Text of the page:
Economic Projections and Metal Prices

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I caught this Conference Board post which discusses revised US economic growth projections. It’s extremely relevant. Personally, I find a lot of the Wall Street-analyst-type reports a bit more optimistic in terms of calling the troughs within various metals categories and describing longer term projections. I base my opinion on the fact that few of the reports actually cite any long term economic projections. That’s why we tend to report on broader economic indexes like the one from the Institute of Supply Management. So what does the latest analysis say?

First, the Conference Board announced that the third quarter contracted, marking the first quarter the US economy could officially be considered “in recession.” Second, the housing market may not turn positive until the second half of 2009. Third, the economic forecast for the fourth quarter of this year calls for a 1.1 percent contraction. First quarter 2009 will see a .7 percent contraction and the second quarter of 2009 will see a .3% contraction. Unemployment could also rise to 7.0 percent, based on the forecast. Finally, US exports may also drop according to the forecast. Not the rosiest of pictures to be sure.

The rate in which metals producers curb production to meet lower anticipated demand will also affect metals prices. Steel and aluminum producers are already busy looking at production cuts as we have previously reported here  and here and here. Now might be a great time to review your long term hedging strategies and/or buy  on the spot market!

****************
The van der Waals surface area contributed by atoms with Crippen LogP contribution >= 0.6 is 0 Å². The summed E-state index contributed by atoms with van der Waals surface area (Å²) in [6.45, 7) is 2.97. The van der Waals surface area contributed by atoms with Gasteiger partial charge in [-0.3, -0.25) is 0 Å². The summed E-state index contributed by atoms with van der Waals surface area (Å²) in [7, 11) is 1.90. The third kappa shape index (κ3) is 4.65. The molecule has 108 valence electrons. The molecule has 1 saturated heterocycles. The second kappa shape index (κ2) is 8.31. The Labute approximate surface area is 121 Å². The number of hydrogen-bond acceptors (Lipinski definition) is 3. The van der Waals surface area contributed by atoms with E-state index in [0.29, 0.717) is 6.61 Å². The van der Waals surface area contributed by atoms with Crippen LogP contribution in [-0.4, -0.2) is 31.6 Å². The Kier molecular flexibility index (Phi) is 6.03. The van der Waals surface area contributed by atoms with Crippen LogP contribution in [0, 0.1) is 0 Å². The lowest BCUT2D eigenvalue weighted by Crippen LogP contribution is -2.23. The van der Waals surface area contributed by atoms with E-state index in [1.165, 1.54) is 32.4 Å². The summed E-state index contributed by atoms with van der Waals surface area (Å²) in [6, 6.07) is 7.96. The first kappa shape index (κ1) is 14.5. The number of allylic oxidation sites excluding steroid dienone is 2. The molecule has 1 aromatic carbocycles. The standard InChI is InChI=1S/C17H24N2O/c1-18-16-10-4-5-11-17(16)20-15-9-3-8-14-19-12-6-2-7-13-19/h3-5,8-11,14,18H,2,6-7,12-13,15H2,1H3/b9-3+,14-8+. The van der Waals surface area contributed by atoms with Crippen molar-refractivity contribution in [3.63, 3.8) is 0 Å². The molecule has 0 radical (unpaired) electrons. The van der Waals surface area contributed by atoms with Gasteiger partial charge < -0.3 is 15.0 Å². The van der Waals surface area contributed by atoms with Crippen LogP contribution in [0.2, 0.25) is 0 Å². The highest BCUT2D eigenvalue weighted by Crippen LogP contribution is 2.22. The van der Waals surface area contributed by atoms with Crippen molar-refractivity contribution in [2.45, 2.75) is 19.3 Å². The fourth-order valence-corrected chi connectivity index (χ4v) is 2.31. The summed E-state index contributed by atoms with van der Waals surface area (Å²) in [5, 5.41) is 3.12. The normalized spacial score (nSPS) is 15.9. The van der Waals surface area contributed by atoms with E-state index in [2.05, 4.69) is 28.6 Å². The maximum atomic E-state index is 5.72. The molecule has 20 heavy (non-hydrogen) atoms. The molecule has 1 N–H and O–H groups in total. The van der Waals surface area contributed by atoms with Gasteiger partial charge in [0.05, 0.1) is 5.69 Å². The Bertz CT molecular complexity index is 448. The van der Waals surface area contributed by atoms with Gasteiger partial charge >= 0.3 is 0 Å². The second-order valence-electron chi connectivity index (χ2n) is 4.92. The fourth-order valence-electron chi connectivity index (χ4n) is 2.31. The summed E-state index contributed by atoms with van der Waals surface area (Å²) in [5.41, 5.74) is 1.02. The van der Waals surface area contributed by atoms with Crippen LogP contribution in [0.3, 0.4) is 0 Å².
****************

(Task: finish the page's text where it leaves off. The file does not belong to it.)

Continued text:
–Lisa Reisman

Comment (1)

  1. Nate says:

    The client at my FT-work engagement was thinking about what industries are resilient in these financially-tense times. He mentioned alcohol, tobacco, soap. I thought of metals, more than iron and zinc in one’s diet. I see construction cranes and materials accenting the skyline, neighborhoods and streets. There’s no dramatic dip in traffic to Room and Board and DWR stores for the desire of metal-inspired furniture. Looking into the worlds of architecture and industrial design for positive gleanings about metals may be superficial, ignoring underlying factors and patterns of density, but they remain visible indicators of the big metals picture, outside in.

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